1st Place in the Interactive Fiction Competition

This entry was posted by on Wednesday, 18 November, 2009 at

Jack and I are giddy with glee, as our recently released text adventure just won 1st place in the 2009 Interactive Fiction Competition. As someone who’s been tracking the community of IF authors for 15 years, this is a bit of a fantasy come true. Most of the really accomplished, famous authors didn’t enter games this year (or released games outside the competition), thus making room for a new generation of authors. We owe the old-timers big thanks for inspiring us, writing great tools, and giving us a chance to shine!

If you haven’t played the game yet, go do so! Cuddle up with a laptop and cup of cocoa. You can get the game (and the source code too) from the main main website we set up. You can file bugs there too.

Note: My one frustration is that genre seems to have a bad reputation among gamers. The natural-language parser is mocked for being overly primitive and unfriendly to casual players. Paraphrased (from a friend):

The creature approaches!

> swing sword
What do you want to swing the sword at?

> creature
What about the creature?

> attack creature
What do you want to attack it with?

> the swod
I don't understand "swod".

> sword
What do you want to do with the sword?

I'm sorry, the creature has eaten you.

In reality, enthusiasts of text adventures consider the primitive parser to be a feature, not a bug. It expects commands of the form “verb noun” and only understands about 30 verbs. So it’s an easy interface to master; experienced players know them all by heart. If you haven’t played text adventures before, be sure to have this crib sheet with you, as it explains the sort of commands most games understand.

And now the obligatory post-mortem on the experience, taken from a post I made on the rec.arts.int-fiction newsgroup yesterday.

  1. The methodology of “write the transcript first” really works. Emily Short mentioned this technique on her blog, and I’m here to testify. As a programmer, I’m always tempted to start fiddling in I7 in technical ways, wondering if I can implement some clever algorithm — and then later trying to figure out a way to justify its use. This is not the way to write a good game. Instead, come up with a GOOD STORY first (or partner yourself with a great writer like Jack), and write out the entire hypothetical transcript first. Think of it like a screenplay: first conceive the whole experience from the user’s point of view, and decide if it’s a good script. If it is, then worry about the implementation. (For the curious, the original transcript Jack wrote — before a single line of code existed — is over here.)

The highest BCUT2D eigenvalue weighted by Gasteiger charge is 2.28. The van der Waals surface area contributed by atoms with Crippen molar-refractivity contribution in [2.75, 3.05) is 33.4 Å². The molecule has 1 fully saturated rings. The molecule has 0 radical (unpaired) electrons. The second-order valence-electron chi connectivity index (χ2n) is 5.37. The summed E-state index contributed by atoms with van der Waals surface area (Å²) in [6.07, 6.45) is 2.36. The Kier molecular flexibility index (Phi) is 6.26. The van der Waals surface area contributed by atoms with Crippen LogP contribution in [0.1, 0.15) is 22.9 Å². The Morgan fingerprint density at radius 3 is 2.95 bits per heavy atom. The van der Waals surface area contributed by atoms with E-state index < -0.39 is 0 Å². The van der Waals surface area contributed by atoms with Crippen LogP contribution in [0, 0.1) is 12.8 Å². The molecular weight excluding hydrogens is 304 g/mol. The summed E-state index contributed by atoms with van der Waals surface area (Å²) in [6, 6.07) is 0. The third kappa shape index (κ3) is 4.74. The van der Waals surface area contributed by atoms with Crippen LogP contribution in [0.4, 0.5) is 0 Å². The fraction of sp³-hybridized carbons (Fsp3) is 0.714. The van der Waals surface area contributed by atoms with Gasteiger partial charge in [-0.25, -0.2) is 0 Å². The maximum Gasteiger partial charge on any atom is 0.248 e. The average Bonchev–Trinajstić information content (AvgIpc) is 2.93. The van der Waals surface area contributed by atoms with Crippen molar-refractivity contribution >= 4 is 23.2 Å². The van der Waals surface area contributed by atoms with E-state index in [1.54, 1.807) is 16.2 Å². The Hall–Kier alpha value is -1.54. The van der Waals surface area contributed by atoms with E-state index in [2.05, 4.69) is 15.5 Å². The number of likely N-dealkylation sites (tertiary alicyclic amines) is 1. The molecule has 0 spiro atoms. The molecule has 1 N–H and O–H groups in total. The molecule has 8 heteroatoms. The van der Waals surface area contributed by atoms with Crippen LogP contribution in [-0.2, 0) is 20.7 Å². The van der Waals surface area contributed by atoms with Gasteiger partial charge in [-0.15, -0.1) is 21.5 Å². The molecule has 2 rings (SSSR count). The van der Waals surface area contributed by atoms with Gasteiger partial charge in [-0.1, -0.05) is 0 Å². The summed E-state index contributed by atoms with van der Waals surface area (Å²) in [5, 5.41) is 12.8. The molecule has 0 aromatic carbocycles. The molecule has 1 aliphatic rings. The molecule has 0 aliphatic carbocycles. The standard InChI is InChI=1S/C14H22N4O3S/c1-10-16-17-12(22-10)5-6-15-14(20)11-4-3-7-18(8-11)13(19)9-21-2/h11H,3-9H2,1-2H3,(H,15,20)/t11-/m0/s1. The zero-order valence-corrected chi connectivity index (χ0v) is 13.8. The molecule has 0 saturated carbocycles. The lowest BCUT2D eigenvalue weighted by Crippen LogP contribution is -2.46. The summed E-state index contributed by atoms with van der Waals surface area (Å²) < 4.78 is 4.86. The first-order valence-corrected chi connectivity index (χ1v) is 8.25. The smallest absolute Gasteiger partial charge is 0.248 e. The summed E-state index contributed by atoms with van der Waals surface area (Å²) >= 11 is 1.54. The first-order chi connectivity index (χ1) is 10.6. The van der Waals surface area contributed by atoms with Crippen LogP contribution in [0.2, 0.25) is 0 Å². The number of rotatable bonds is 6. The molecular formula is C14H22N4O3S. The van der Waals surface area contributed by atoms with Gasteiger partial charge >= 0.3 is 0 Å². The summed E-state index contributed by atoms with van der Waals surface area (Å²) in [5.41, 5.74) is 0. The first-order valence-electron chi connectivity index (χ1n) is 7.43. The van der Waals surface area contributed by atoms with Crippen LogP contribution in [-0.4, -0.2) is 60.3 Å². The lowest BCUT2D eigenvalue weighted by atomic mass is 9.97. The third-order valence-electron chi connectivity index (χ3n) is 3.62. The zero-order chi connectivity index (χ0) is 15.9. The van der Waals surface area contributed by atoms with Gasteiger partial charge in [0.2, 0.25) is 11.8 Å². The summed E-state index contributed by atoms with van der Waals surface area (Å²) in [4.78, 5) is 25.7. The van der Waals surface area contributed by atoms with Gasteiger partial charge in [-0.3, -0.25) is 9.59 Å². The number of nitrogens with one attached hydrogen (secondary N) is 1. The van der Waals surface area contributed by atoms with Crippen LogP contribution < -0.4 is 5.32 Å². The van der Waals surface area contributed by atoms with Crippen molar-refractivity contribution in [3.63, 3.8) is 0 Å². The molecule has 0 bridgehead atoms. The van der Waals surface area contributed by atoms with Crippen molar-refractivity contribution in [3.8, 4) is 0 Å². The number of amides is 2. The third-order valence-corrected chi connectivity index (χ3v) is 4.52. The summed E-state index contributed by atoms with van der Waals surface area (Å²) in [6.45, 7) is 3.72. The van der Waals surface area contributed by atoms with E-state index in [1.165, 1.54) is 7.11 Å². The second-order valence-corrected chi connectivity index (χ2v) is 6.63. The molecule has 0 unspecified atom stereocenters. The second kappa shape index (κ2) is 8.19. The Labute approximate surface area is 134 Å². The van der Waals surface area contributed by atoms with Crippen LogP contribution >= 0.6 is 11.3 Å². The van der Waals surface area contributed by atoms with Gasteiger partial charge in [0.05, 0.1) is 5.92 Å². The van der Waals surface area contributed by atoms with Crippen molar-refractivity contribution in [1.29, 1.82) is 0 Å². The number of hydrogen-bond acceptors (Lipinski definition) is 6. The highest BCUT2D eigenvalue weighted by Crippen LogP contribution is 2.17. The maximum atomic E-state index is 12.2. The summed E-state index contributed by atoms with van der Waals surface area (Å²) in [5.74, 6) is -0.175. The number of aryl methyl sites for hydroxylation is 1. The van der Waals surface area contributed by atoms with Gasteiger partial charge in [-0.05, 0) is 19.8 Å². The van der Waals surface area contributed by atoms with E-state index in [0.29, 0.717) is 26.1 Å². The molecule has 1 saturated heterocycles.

2. Keep the player captivated at all times! We goofed by requiring too much repetition of mundane routine for the first half of the game. IF geeks and programmers generally had the patience to muddle through (or noticed the status bar changing, and were intrigued about the double-meaning of things). But at least half of the players out there — including some beta-testers — rightfully had no patience for such a thing. “Just let me do something INTERESTING already!” Many people simply weren’t able to delay gratification (or keep faith) as long as we’d hoped. Especially when you have 20 other games standing by, ready to test. Given the blog reviews, we were convinced we were headed right for the Banana of Discord. Emily’s review and Jim Aikin’s reaction were the canonical example of this. We’ve learned our lesson here.
  3. Avoid linearity. This was my fear all along, when I first read Jack’s transcript… particularly in the second half of the game. I liked the story enough to overlook it, but reviewers correctly called us out. Killing invading bots may be fun, but this still ain’t no Photopia. In the future, we need to really construct some non-linear mid-game plot flow.
  4. Write a hint system.This seems to be the most requested feature, and I was surprised. I grew up playing Infocom games, when games were supposed to take weeks to solve and ‘walkthroughs’ were expensive InvisiClues you had to mail away for. Ordering the walkthrough was a badge of shame, an admission of defeat. These days, the culture seems to have changed quite a bit. People not only expect every game to have a walkthrough, but they check it after being stuck for 10 minutes (!) Maybe that’s just the environment of the Comp (when people are in a rush to “get through” quickly and judge), but clearly an in-game hints would make the game much more accessible to a wider audience. Perhaps fewer people would have run screaming from the repetition. 🙂